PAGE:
Despite a month of chilling temperatures, Joan Semmel’s captivating new paintings on view in A Necessary Elaboration at Alexander Gray Associates (January 10 – February 16, 2019) bestow a welcome rush of warmth and meditative calm upon gallery-goers. In a series of works produced within the last two years, Semmel demonstrates her mastery of color and the sculptural application of paint to present her own nude image in a variety of poses. The show declares that there is still room for the simplicity of painting the human figure. Moreover, Semmel’s combination of painterly technique and recognizable content prompts viewers to engage with her work through visceral, personal associations.
Escaping the overpowering intimacy of Semmel’s paintings proves difficult from the start. Upon entry, visitors to the show are immediately greeted by a pair of horizontally oriented works, Revisiting (2016) and On My Side (2018), two reclining self-portraits depicted from the downward-gazing vantage point of the artist’s eyes. By choreographing the viewers’ “placement” within the painted scenes, Semmel turns the spectator into an occupant of the artist’s own body. Her layers of complementary hues give her bodily forms undeniable volume, thrusting them out into our plane by sharply contrasting a distant, yellow-violet leg against a fiery orange forearm.
Semmel has been perfecting her approach to depicting the female figure for nearly fifty years. After experimenting with abstraction at the beginning of her career, she turned to painting the figure in the early 1970s—specifically, anonymous figures entwined in erotic positions— offering a fresh perspective to the then-limited representation of female sexuality in art. Semmel’s eventual shift to self-portraiture has been central to her work since, and it features just as strikingly in her recent paintings as it did in her works of the early 1970s. However, while understanding the evolution of Semmel’s practice may enlighten and contextualize her newer works, it is not a prerequisite for experiencing them. Her paintings draw on what the viewer knows innately: how to perceive an amalgamation of abstracted strokes as a coherent form, and how to understand the way bodies (our own, and those of others) occupy space.
The seven paintings in the gallery’s second-floor space command even more attention than the first. Rendered in an intensely saturated palette, the nude figures are presented in vulnerable, frontal poses framed within large vertical canvases. Semmel’s face appears in only two of the self-portraits; in the rest, her head is either turned away or is cropped out completely. Even the faces we do see are kept close to the canvases’ upper edges, centering the focus on the curve and complexion of the body’s flesh rendered in loose but careful brushwork. In works like Knee Up (2017) and Fleshed Out (2018), shoulders hunch over, torsos twist and arms wrap around midriffs, placing the body’s delicate folds of skin on full display. Yet they invoke a spiritual reverence rather than the inclination to ogle. This is enhanced by the show’s installation, which encourages a sort of processional viewing around the perimeter of the room, as though the viewer is wandering in a chapel. I found myself not just looking at but paying respects to each individual painting as I made my way around the space.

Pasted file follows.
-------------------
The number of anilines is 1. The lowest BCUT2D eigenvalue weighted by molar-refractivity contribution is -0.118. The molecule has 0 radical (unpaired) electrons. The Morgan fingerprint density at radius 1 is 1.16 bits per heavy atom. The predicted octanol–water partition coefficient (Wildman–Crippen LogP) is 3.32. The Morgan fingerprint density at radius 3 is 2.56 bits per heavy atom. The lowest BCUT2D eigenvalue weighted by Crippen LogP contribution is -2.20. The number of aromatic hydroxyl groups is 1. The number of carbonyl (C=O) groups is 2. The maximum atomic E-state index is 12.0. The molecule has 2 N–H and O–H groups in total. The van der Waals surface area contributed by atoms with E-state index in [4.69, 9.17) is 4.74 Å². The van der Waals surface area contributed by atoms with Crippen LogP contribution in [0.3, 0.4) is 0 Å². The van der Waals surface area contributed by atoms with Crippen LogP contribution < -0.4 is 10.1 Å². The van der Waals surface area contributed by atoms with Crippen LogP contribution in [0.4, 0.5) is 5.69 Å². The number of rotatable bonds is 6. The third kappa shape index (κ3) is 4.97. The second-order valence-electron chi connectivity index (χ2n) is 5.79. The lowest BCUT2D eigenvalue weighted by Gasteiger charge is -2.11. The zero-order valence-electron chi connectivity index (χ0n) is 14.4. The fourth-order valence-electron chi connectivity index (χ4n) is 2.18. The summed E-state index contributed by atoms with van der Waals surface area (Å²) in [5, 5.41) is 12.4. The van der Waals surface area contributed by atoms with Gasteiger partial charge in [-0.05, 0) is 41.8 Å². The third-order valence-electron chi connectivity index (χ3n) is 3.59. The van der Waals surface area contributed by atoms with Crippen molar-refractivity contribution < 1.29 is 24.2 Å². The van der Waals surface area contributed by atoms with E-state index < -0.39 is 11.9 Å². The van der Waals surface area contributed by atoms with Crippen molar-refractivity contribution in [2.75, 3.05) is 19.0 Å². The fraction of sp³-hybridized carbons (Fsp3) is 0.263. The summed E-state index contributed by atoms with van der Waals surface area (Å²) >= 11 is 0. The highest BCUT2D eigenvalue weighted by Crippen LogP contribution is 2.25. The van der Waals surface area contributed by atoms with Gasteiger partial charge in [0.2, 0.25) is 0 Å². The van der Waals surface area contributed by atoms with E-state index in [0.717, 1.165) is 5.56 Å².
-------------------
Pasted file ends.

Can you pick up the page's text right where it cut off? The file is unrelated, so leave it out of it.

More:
Viewing Semmel’s work was an incredibly grounding experience. I didn’t need to play art historian to immediately connect; nor does that fact downplay, even in the slightest, the artist’s immense talent for sculpting a tangible body from paint. Her new series provoked memories of my own experience painting so many years ago, and reverence for the mastery of her experimentation with color. Take, for example, what I have since dubbed “The World’s Most Perfect Elbow,” featured in Semmel’s Turning (2018): a spiraling, fingerprint-like swirl of ochre, red-orange, and violet is unexpectedly balanced by strokes of bright green. These painted lines hang in the balance of representation and abstraction; while they depict the wrinkles of aging skin, they could easily read as an Abstract Expressionist work were they isolated as a singular image. The elbow is placed almost dead center on the canvas and, as the vertex of the angled arm, it leads the eye either upward to the figure’s green-gray strands of hair or downward to its ring-clad hand (rendered so precisely with a single stroke of the brush). Semmel knows exactly what she is doing.
These painterly devices can easily be underestimated in a contemporary sphere that places heavy weight on intellectually rigorous and politically discursive work. For me, however, Semmel’s paintings were rejuvenating in their openness. The strength of her work comes in part from the fact that it can still also be read as political. Her boldly sensual images are certainly a pointed response to centuries’ worth of art history’s idealization of the female body, an issue that continues to be of profound relevance today. Yet at its core, Semmel’s art beckons to us to meditate on our own relationship to the human form, engaging consciousness before critical thought. Semmel centers her viewers in these quiet, contemplative moments, and uses her body as the vehicle for such. I left the show feeling like I knew Semmel, even though I had barely seen her face.